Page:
The Art of Wagashi
Here at WanderFood Wednesday, we’re exploring the most unusual foods you’ve come across at home or in your travels. Fortunately for me, I’ve discovered two Seattle neighborhood locations that suit my need for that quintessential ”something different” – at least for those unfamiliar with traditional Japanese sweets known as wagashi.
Of course, one person’s “sweet” is another’s “Isn’t that interesting?” For U.S. Americans used to baked goods and confections made with sugar and corn syrup, wagashi requires an adaptation in taste buds. Anything but sweet by American standards, these small delicacies are made with ingredients like red and white azuki beans, kanten (a gelatin made from seaweed) and wasambonto, a type of powdery, smooth sugar unlike that used in common American recipes.
But, oh, the beauty of these confections! These bite-size delicacies provide a peek into Japanese culture, reflecting an appreciation of nature’s seasonal beauty while appealing to each of the five senses. Want to try wagashi for yourself? Seattle’s Tokara offers tours monthly, or you can order direct by phone at: 1 206-784-0226.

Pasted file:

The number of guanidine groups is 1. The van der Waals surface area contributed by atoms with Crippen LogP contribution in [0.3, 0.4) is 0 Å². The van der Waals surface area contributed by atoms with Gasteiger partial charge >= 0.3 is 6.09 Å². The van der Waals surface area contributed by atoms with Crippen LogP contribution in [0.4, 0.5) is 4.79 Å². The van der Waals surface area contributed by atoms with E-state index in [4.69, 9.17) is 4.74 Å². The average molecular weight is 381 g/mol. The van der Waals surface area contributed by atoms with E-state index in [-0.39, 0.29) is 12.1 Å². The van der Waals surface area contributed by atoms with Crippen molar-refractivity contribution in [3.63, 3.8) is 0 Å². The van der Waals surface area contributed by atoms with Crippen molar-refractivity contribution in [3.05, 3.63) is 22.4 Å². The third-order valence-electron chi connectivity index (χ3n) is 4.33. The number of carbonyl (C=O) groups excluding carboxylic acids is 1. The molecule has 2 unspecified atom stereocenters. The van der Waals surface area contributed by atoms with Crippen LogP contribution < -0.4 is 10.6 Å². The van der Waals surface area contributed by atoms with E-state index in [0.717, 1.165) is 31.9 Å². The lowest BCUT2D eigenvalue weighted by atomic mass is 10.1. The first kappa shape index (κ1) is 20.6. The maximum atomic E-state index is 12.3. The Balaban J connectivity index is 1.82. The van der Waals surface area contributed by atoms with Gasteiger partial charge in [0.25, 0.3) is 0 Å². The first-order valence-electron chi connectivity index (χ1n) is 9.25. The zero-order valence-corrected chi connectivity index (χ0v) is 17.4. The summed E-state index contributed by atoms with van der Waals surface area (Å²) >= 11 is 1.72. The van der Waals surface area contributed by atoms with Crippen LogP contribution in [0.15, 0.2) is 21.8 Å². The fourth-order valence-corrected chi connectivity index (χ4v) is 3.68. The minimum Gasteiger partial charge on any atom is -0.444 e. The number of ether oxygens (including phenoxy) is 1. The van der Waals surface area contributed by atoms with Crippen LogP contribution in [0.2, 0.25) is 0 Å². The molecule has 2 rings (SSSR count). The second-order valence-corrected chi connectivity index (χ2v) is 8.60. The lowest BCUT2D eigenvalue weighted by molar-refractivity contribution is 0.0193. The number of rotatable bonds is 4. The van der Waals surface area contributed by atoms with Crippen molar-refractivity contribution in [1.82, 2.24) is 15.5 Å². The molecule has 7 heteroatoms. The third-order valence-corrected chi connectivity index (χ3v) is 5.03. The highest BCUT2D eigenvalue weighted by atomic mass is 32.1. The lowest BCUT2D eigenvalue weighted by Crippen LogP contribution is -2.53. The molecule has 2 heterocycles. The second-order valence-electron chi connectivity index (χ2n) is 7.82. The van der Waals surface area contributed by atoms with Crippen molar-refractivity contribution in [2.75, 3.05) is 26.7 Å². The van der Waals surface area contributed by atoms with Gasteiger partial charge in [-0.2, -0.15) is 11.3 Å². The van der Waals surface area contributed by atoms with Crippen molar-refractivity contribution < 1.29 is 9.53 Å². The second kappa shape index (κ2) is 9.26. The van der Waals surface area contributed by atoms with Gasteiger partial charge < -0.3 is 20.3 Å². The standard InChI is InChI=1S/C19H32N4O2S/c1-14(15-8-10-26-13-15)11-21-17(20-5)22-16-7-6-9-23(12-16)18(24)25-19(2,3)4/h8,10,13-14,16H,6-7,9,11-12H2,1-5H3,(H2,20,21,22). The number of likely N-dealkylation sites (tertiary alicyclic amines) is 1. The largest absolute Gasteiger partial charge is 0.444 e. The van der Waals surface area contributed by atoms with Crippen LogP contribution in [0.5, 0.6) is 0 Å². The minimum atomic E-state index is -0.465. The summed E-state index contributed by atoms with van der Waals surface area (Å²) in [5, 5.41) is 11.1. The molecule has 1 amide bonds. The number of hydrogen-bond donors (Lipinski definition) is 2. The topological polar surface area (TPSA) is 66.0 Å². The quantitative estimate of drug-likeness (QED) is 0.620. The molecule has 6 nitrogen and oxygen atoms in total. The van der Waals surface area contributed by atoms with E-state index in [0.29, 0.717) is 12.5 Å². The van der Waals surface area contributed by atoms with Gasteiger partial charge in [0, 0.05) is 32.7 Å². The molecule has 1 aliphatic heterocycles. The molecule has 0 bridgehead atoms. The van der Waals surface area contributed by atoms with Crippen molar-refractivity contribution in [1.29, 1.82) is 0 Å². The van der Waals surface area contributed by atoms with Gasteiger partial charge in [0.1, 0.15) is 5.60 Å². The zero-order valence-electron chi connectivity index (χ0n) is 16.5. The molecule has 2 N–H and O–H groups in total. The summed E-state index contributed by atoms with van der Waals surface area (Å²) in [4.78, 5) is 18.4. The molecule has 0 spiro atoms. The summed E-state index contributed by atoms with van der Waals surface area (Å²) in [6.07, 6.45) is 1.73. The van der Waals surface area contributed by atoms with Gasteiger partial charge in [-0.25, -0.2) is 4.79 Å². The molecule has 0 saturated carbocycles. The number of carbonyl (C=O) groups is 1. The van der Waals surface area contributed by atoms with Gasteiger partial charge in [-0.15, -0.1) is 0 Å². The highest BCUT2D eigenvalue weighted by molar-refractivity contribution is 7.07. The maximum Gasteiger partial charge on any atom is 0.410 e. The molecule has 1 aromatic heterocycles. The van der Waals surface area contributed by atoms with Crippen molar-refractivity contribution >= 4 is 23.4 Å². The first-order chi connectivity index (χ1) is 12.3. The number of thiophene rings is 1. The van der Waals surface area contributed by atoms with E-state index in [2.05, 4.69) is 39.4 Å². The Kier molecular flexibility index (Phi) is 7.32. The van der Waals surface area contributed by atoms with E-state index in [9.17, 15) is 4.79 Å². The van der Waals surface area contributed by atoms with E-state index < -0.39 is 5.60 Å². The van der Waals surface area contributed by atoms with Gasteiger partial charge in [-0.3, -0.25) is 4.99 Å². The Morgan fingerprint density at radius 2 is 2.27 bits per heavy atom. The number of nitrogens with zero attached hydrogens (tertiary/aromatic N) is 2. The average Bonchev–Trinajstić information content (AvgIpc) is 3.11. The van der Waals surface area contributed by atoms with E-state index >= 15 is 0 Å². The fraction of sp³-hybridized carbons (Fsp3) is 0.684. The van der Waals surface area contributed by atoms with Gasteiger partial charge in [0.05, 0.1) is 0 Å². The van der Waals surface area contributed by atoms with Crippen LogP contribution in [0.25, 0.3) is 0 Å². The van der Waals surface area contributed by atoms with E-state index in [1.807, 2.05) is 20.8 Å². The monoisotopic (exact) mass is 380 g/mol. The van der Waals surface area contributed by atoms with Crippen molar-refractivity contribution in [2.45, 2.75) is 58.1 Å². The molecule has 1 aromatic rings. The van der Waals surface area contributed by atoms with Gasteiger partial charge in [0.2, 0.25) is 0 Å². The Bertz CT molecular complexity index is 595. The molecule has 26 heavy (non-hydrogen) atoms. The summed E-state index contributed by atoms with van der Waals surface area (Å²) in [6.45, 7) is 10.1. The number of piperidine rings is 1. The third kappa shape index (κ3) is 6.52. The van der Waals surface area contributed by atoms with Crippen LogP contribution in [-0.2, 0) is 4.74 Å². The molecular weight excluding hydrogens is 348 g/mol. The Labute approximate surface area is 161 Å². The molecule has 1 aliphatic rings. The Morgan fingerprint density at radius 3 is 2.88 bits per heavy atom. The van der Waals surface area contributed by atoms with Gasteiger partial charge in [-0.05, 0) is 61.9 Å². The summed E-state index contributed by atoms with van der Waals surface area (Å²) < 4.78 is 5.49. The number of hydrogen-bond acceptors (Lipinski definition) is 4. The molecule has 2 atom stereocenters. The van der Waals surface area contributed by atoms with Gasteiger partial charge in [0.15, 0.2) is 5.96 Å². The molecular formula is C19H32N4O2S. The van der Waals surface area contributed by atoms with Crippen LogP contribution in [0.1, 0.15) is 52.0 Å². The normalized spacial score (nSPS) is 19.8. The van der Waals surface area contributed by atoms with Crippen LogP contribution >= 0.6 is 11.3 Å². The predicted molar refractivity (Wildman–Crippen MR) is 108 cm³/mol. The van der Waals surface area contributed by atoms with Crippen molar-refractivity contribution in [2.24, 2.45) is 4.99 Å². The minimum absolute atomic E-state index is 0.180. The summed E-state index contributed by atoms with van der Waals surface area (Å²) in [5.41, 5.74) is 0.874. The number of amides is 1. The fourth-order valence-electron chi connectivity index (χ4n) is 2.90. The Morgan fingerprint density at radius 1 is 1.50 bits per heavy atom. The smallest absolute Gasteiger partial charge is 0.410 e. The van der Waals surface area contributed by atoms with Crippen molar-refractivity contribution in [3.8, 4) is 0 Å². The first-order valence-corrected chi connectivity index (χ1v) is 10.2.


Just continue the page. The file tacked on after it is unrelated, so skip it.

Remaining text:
If you’re in the Seattle area, you’re in luck, because on weekends you can also stop by the bakery Fresh Flours to purchase a few wagashi to take home. But a word to the wise: you’d better get there early on Friday afternoons because these tiny treasures disappear fast.
Maybe your taste runs more to traditional pastries, but you still want to expand your comfort zone. In that case, I recommend the Japanese fusion treats found at Fresh Flours. You’ll still be able to compare Japanese flavors to American sweets, but without the textural differences so much.
What about you, Wanderboomers? What unusual foods have you come across in your neighborhood or in your travels?50 comments